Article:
Forget five-a-day, experts say we should aim for 30 different plant foods a week

We all know the five-a-day message, but if you’re reaching for the same fruit and veg day after day, then you’re missing a trick.

Nutrient diversity is important for health too, which is why some dietitians now advise we aim to eat 30 different plant foods a week instead.

Rohini Bajekal, who is a nutritionist at Plant Based Health Professionals (plantbasedhealthprofessionals.com), points to the American Gut Project, one of the largest studies to evaluate the human gut microbiome, with over 10,000 participants.

“It found that people who consume more than 30 different types of plant foods a week have a healthier and more diverse gut microbiome than those consuming less than 10 different plant types,” she says.

A diverse gut microbiome is associated with better overall and immune health and a reduced risk of common chronic diseases such as type 2 diabetes and heart disease.

Here’s how to reach the magic number.

  1. Breakfast base

For convenience, keep the base of your breakfast the same – porridge oats are heart-healthy, filling and affordable. But vary the toppings every day, suggests Rohini.

“Add fresh fruit, cinnamon, omega-3 rich ground flax seeds and walnuts, wholegrains like buckwheat, seeds, nuts, coconut flakes, dates or stewed fruit.”

  1. Go with the grain

“Mix up your menu and try different wholegrains such as freekeh, wild rice or quinoa in place of white rice or potatoes,” says Rohini.

  1. Fall for ferments

Fermented veg like sauerkraut or kimchi (which can contain six or more plant ingredients) are in most supermarkets now, though you can make your own too. Add to salads or finely chop into steamed rice to strengthen your microbiome.

  1. Stay seasonal

Seasonal fruit and veg is fresher and higher in nutritional value, so swot up on what’s in season.

“This month look for squashes, beetroot, cabbage, tomatoes and courgettes,” says Rohini.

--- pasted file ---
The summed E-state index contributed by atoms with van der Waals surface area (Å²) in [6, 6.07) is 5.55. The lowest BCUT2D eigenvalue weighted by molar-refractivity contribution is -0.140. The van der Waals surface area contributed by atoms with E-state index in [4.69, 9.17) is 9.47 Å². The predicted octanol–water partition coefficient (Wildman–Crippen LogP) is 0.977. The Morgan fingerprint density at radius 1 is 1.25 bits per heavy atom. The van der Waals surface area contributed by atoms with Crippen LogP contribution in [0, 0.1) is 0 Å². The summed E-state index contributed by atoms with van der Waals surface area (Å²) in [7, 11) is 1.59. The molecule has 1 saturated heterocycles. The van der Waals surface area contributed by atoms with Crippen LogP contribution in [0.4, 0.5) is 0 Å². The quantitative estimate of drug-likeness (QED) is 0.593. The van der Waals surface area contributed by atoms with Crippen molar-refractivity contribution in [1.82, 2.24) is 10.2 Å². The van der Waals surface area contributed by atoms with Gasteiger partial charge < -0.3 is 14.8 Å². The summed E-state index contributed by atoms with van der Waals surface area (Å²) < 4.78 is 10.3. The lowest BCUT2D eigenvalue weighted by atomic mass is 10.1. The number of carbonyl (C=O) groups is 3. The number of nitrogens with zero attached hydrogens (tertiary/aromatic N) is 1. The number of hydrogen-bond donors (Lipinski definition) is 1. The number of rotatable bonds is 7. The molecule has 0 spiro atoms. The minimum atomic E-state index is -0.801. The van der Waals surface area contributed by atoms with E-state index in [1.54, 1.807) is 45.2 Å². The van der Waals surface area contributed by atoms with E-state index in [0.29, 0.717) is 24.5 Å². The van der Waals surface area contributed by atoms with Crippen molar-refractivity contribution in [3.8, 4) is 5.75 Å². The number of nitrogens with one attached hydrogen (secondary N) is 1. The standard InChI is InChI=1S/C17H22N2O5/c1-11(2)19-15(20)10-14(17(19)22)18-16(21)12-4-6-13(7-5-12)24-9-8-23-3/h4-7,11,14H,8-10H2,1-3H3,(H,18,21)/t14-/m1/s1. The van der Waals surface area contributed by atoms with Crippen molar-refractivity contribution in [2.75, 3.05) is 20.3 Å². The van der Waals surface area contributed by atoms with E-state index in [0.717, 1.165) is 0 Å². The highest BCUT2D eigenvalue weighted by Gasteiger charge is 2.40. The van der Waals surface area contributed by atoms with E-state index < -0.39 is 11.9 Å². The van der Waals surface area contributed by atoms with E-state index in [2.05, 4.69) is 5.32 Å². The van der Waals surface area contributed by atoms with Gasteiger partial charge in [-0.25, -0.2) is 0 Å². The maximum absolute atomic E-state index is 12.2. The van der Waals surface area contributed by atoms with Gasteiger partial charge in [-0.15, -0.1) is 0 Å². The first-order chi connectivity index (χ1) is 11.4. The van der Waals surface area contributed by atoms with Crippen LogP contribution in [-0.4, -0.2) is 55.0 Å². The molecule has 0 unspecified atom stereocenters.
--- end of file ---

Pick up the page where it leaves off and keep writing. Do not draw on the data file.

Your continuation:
1. Nature’s sprinkles

Nuts (think crushed walnuts, Brazil nuts and flaked almonds) plus seeds (sunflower, flaxseeds, chia) can be sprinkled over pretty much any meal – breakfast yogurts, lunchtime salads, suppertime stews.

  1. Go (whole)grain

Swapping white pasta and noodles for wholegrain means an extra plant point. Be adventurous and try buckwheat, pea, lentil or chickpea varieties too.

  1. Be freezer-friendly

Frozen fruit and veg count – in fact they can contain more nutrients when frozen at peak freshness after harvest.

“Then throw handfuls into stews, curries or yogurts. It makes healthy eating so much more convenient and affordable.”

  1. Herb happy

Instead of salt, use fresh herbs such as basil, coriander, parsley and oregano to season sauces, salads and soups.

  1. Keep close

Studies show that making fruit more visible increases people’s intake. So get a clear bowl and fill it with peaches, plums, apples and pears.

  1. You say potato Can’t say no to mash?

“Try swapping half the portion for sweet potatoes, parsnips, carrots or butternut squash puree,” suggests Rohini.

  1. At your service

Try a fruit and veg box. You’ll get super-fresh produce, support local farmers and the pot-luck mix might help discover new favourites.

  1. Hidden health

You can amass plant points in all sorts of unexpected places. “Use beetroot, parsnips, sweet potato and courgette in sweet puddings and cakes,” suggests Rob Hobson, head of nutrition at Healthspan (healthspan.co.uk).